Pension assets hit new high of N7.41trn

by | February 6, 2018 1:35 am

The nation’s pension assets grew by N990 billion between March 2017 and November 2017, a growth of 15.42% on the back of the National Pension Commission (PenCom) strict enforcement of its investment regulations.

Pension assets within the period increased from N6.42 trillion to N7.41 trillion with an average monthly growth of N123 billion. The PenCom gave security of pension assets a renewed impetus since April 2017, a cardinal indicator of the efficacy of the Contributory Pension Scheme (CPS).

“Given the positive market indicators especially the bullish trend in the Nigerian Stock Market, the outlook for the year 2018 indicates an appreciable increase in assets accompanied by good returns on investment,” a document from the commission seen by BusinessDay showed.

In the same vein, the Commission’s strategic objective of expanding coverage of the CPS to the underserved sectors is being pursued vigorously. Accordingly, the number of contributors had grown by 390,000 as it increased from 7.50 million in March, 2017 to 7.89 million as at December, 2017, out of which 99.18 percent (7.82 million) represented the RSA membership.

The Aisha Dahir-Umar-led management intensified effort to grow pension assets and the CPS; the management also continued effort to encourage States to key into the scheme. Though in acting capacity, Aisha Dahir-Umar and her team at PenCom had not only ensured that more states adopt the CPS but that more have begun remitting Employer and Employee contributions.

Currently, eleven States and the Federal Capital Territory (FCT) are remitting Employer and Employee contributions, while only two states are remitting Employee portion of pension contributions. The States remitting both Employer and Employee contributions are: Jigawa, Kaduna, Ekiti, Osun, Ondo, Ogun, Lagos, Edo, Delta and Rivers. The two States remitting only Employee portion of pension contributions are Zamfara and Kebbi.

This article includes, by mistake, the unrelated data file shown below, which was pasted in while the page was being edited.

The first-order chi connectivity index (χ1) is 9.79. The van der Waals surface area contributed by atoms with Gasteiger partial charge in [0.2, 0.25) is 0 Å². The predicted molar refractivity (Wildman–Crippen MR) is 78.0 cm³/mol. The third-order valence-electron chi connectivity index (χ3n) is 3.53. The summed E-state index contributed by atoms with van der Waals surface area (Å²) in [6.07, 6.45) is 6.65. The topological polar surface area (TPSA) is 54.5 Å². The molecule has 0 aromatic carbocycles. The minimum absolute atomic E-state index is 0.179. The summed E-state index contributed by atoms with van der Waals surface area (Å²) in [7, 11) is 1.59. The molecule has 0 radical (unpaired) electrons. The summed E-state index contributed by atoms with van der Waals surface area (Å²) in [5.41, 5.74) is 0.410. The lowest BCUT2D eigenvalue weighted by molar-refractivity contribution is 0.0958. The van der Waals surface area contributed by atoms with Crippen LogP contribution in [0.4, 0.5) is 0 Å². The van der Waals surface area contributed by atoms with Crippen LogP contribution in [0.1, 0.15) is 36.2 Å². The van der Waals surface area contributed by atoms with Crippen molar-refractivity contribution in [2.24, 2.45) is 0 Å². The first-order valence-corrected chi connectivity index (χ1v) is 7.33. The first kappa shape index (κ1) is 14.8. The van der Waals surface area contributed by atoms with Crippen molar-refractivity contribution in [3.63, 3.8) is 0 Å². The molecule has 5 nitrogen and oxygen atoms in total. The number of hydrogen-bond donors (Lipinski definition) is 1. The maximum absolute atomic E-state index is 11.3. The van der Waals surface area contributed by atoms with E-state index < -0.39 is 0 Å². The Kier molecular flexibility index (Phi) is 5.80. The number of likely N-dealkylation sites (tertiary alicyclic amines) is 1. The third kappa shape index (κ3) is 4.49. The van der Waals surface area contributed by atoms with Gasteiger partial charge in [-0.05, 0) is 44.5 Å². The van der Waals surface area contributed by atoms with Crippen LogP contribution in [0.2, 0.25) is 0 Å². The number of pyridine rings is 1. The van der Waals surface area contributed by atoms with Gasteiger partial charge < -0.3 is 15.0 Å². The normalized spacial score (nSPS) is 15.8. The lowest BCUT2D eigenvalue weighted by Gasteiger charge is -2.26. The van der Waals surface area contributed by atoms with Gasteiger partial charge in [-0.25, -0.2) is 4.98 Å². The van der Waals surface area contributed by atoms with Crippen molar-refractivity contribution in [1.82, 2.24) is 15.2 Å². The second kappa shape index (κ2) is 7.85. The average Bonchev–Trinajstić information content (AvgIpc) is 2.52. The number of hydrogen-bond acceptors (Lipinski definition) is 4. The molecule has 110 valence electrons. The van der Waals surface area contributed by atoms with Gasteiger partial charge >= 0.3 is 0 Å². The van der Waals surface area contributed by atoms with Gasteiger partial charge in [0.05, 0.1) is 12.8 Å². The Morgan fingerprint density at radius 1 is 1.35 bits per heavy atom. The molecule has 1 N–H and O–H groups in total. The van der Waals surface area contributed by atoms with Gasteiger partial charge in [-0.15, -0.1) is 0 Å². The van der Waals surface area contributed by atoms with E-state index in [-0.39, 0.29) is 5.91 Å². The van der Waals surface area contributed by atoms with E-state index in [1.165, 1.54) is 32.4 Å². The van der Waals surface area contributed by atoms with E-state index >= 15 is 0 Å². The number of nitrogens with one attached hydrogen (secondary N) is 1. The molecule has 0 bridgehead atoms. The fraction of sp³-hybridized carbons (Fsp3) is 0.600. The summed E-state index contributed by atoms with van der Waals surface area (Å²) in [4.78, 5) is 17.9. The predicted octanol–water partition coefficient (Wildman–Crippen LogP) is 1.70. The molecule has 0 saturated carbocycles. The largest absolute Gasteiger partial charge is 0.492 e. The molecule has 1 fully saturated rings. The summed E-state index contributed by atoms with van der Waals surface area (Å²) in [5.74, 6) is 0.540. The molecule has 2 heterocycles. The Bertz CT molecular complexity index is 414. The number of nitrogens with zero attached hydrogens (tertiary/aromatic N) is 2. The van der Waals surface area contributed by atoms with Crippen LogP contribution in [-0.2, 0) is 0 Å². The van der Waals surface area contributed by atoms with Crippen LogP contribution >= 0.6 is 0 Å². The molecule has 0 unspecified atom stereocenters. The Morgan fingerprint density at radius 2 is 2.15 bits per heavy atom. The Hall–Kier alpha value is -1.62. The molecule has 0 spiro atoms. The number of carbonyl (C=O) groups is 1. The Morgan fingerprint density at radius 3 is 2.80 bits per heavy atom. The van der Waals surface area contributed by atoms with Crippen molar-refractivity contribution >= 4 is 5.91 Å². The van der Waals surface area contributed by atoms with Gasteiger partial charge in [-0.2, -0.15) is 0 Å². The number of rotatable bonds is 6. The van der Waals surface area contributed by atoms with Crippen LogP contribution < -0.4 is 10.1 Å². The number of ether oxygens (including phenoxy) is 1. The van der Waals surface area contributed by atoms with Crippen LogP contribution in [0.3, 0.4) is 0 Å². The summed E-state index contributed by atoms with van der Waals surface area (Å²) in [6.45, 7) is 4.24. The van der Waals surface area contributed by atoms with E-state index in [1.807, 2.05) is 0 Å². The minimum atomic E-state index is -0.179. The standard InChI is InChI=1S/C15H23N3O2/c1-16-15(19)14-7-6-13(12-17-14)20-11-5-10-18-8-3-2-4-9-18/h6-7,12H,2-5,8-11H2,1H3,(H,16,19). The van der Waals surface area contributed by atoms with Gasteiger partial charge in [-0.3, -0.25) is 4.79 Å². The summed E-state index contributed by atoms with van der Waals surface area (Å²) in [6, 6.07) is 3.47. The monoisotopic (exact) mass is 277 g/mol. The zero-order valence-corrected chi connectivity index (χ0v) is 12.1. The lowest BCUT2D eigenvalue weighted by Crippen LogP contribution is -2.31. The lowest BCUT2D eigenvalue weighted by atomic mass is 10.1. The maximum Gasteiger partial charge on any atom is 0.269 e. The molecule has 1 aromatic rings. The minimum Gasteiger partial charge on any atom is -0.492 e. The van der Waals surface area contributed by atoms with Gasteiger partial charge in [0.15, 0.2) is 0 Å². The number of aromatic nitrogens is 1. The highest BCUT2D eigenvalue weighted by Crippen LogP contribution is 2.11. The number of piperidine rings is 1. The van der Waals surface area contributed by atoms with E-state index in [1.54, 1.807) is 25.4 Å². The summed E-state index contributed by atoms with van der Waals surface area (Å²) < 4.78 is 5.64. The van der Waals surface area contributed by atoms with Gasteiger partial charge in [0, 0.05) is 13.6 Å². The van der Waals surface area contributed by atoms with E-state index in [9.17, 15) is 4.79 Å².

Similarly, eight States have Bills with their Houses of Assembly to enact laws that would enable the implementation of the CPS in their States. The States are: Akwa Ibom, Cross River, Benue, Plateau, Bauchi, Kwara, Borno and Katsina.

Others have either enacted the laws and not remitting contributions or are yet to commence pension reform, according to the PenCom documents seen in Abuja.

It is expected that pension assets would grow in leaps and bounds when the PenCom in pursuant to the provisions of the Pension Reform Act (2014) which expanded the coverage of the Contributory Pension Scheme (CPS) to the self-employed and persons working in organizations with less than three employees is implemented under the micro-pension scheme.

PenCom had earlier in 2016 set up a department whose primary responsibility is to kick-start and implement micro-pension in Nigeria.

A piece of information on PenCom website indicated that micro-pension would be operated on three levels: the low income earners, the high income earners and the SMEs. These will include artisans – roadside motor mechanics, hair-dressers, taxi drivers, barbers, tailors, vulcanizers, among others, in the low income earners; the high income earners which include architects, medical doctors, lawyers and other self-employed professionals. The third level would ordinarily refer to people running and working in, small enterprises.   

Micro-pension has hit the front-burner in recent years and many countries have embraced the scheme as a tonic to fight old age poverty, and source of long term funds for economic development.

Various countries have adopted various methods for its implementation. According to Amos Gitau Njuguna of the United States International University, Nairobi, Kenya, in his paper titled: ‘Critical Success Factors for a Micro-Pension Plan: An Exploratory Study,’ published in the International Journal of Financial Research Vol. 3, No. 4; 2012, “Different countries have varying forms of micro-pension systems; for instance Bangladesh and India  have a model operated on the Grameen principles, Chile  has a government subsidized and co-sponsored scheme, China has a scheme characterized by compulsion, minimum income guarantees and micro  life insurance products, Kenya has a voluntary defined  contributory scheme and South Africa’s informal sectors  workers are covered by the public pension system (Hu  & Stewart, 2009). It is apparent that policymakers need to review success factors for different micro-pension models in use.”

John Osadolor